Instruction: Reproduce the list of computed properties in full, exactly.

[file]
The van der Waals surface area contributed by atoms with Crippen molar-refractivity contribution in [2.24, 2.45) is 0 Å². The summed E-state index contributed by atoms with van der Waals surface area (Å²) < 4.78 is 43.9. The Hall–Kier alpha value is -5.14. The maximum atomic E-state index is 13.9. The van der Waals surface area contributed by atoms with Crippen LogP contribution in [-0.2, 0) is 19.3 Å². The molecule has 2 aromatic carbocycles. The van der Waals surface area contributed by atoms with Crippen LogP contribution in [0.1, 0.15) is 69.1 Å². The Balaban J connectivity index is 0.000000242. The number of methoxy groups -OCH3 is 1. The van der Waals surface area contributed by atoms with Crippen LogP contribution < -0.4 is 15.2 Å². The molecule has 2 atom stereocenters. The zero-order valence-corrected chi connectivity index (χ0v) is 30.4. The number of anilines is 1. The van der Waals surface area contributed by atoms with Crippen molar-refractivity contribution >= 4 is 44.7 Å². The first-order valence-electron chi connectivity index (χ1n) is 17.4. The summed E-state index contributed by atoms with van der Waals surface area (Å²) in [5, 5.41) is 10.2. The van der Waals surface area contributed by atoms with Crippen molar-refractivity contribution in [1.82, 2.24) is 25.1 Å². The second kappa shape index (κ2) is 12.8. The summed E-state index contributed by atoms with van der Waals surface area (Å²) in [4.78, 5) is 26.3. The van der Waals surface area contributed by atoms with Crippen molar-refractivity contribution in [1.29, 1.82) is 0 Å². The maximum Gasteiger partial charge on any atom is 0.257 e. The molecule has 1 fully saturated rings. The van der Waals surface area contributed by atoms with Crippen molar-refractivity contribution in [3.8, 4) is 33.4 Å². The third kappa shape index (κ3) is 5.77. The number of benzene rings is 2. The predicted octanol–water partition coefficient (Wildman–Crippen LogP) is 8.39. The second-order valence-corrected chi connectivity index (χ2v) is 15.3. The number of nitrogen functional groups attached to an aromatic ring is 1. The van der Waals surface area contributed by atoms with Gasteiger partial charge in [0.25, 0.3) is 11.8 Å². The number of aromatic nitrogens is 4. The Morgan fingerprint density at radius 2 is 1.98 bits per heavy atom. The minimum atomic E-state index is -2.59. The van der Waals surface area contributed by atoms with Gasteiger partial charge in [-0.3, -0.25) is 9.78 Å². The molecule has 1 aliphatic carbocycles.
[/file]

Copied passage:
The van der Waals surface area contributed by atoms with Crippen molar-refractivity contribution in [2.24, 2.45) is 0 Å². The summed E-state index contributed by atoms with van der Waals surface area (Å²) < 4.78 is 43.9. The Hall–Kier alpha value is -5.14. The maximum atomic E-state index is 13.9. The van der Waals surface area contributed by atoms with Crippen LogP contribution in [-0.2, 0) is 19.3 Å². The molecule has 2 aromatic carbocycles. The van der Waals surface area contributed by atoms with Crippen LogP contribution in [0.1, 0.15) is 69.1 Å². The Balaban J connectivity index is 0.000000242. The number of methoxy groups -OCH3 is 1. The van der Waals surface area contributed by atoms with Crippen LogP contribution < -0.4 is 15.2 Å². The molecule has 2 atom stereocenters. The zero-order valence-corrected chi connectivity index (χ0v) is 30.4. The number of anilines is 1. The van der Waals surface area contributed by atoms with Crippen molar-refractivity contribution >= 4 is 44.7 Å². The first-order valence-electron chi connectivity index (χ1n) is 17.4. The summed E-state index contributed by atoms with van der Waals surface area (Å²) in [5, 5.41) is 10.2. The van der Waals surface area contributed by atoms with Crippen molar-refractivity contribution in [1.82, 2.24) is 25.1 Å². The second kappa shape index (κ2) is 12.8. The summed E-state index contributed by atoms with van der Waals surface area (Å²) in [4.78, 5) is 26.3. The van der Waals surface area contributed by atoms with Crippen molar-refractivity contribution in [1.29, 1.82) is 0 Å². The maximum Gasteiger partial charge on any atom is 0.257 e. The molecule has 1 fully saturated rings. The van der Waals surface area contributed by atoms with Crippen molar-refractivity contribution in [3.8, 4) is 33.4 Å². The third kappa shape index (κ3) is 5.77. The number of benzene rings is 2. The predicted octanol–water partition coefficient (Wildman–Crippen LogP) is 8.39. The second-order valence-corrected chi connectivity index (χ2v) is 15.3. The number of nitrogen functional groups attached to an aromatic ring is 1. The van der Waals surface area contributed by atoms with Gasteiger partial charge in [0.25, 0.3) is 11.8 Å². The number of aromatic nitrogens is 4. The Morgan fingerprint density at radius 2 is 1.98 bits per heavy atom. The minimum atomic E-state index is -2.59. The van der Waals surface area contributed by atoms with Gasteiger partial charge in [-0.3, -0.25) is 9.78 Å². The molecule has 1 aliphatic carbocycles.